I would probably be thinking that its really a whole lot faster going down the stairs with a venting gas bottle than carrying all that batch up

Pete VanderLaan
03-01-2012, 06:23 PM
As a fire chief, fully paid, 306 employees, 67 engines, 17 rescues, I got to see on innumerable occasions what happens when something goes wrong. I don't state the case because of obligation, I state it from experience. Steve Stadelman has the same experience I have. If people had common sense, we never would have had jobs.

In sparsely populated areas, code is lax. In densely populated areas code is strict. Given that I have to take into account the sanity or sobriety of those around me I would never stay in the upper stories of hotels.

Trying to make your propane regulator do what it was not engineered to do was my job security. Now I live in a place with no building code at all. They sure have a shitload of fires here.

Pete VanderLaan
03-01-2012, 06:23 PM
Whats your point? Mine was that the benefit of carrying that bottle up there to run your torch probably outweighs the slim chance of your bottle venting. Or a hose coming off. Driving my car to the grocery store with the slim chance of getting killed in a car accident outweighs walking the 10 Km and carrying the stuff back.
I would probably be thinking that its really a whole lot faster going down the stairs with a venting gas bottle than carrying all that batch up
I'd throw it out the window.

Franklin Sankar
03-02-2012, 06:52 AM
Pete not sure if you can/want to talk about it but, can you share some of the things that you saw or heard about that caused explosions of propane tanks eg tampering with the gas regulator.
Your regs were made/modified after each accident but they dont say what the accident was and I think I could share them also when I become an elder.;)
Its nice to have your fire experience on board.

Pete VanderLaan
03-02-2012, 08:36 AM
No, I actually really dislike the whole thread and its associates. It is just encouraging stuff that is really risky.

Dave Bross
03-02-2012, 10:41 AM
The way the human mind works makes us more careless as we do more and more unacceptably stupid things and "get away" with them.

It's not just teenagers who feel they're invincible, bulletproof, etc.

What you have to watch out for is beginning the slide down the slippery slope of doing more and more dumb things until the Darwin factor finally cashes your chips.

I slid way down that slope when I had a junkyard. My lifetime lesson was getting burned over 40% of my body in a massive gasoline explosion. It was entirely preventable.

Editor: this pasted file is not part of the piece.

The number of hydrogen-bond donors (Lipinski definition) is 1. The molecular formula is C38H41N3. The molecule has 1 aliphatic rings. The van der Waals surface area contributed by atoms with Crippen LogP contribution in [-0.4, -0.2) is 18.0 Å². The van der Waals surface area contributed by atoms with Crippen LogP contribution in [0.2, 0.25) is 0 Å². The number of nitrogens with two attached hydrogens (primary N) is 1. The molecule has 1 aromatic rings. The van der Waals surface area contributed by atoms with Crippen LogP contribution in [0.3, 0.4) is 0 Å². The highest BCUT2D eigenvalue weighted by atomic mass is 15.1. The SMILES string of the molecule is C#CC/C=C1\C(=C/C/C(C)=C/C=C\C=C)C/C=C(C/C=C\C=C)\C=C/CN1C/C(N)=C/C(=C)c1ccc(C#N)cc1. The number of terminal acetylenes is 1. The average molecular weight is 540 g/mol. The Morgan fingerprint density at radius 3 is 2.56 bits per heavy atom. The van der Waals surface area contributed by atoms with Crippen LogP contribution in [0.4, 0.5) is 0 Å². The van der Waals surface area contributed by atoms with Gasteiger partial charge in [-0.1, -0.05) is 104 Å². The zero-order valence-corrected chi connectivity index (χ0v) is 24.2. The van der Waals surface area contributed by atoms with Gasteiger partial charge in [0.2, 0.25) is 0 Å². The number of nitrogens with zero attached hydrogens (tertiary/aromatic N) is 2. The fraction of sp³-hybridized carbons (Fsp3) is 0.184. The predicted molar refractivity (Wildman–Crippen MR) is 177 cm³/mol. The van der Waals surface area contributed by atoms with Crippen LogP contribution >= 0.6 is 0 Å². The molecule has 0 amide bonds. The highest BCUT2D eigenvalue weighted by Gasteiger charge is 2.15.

Be smarter than me...don't even get started down that slide.

P.S. anyone who has had an overfilled propane bottle vent...think about how lucky you were that there was nothing around to ignite the cloud...and then think about how many things might have happened to make a spark right then and didn't.

Lawrence Ruskin
03-02-2012, 10:49 AM
Oh, my glory hole was on, about 6 feet from the venting bottle.

apparently, I can move pretty quickly when I have to...

Remember the comic book character ''The flash''?

Faster than him...

Pete VanderLaan
03-02-2012, 12:50 PM
I remember "the English Patient" too.

I'm really trying not to be difficult. I don't like propane at all. I was burned on half my head two years ago because I was stupid with propane. I bled for about three weeks.

Dave Bross
03-02-2012, 12:55 PM
Yeah, burns are a special kind of pain...like nothing you can even imagine.

And then there are the wild body temp swings because you don't have enough skin left to regulate temperature...causing uncontrollable shivering...causing...you guessed it...more pain.

My favorite was having to go in every day and get them scrubbed out with iodine and repackaged with Silvidine.

There are no drugs that can even begin to stop that pain.

Pete VanderLaan
03-02-2012, 01:28 PM
I was fortunate that I keep the silver sulphate in my fridge. I had stuff applied to my head as soon as the fire was actually out. I was under cold water within 20 seconds of the burn and I had been trained in how to take care of this stuff in the fire department on our ambulance side. I was an excellent patient of myself.

Marc Leva
03-02-2012, 04:29 PM
I have a 250 gal propane tank that I was told to not empty below 50 gallons. They also won't fill it above 200 gallons. So, a 250 gallon tank yields a maximum of 150 usable gallons. I only pay for what they put in the tank.

Pete VanderLaan
03-03-2012, 05:42 AM
While it depends on the size of the furnace, and the local winter conditions, I still consider 1000 gallons to be the only really safe size for a glass furnace supply. I have seen 500# units strain under load. It really is all in the surface area and the rate of draw.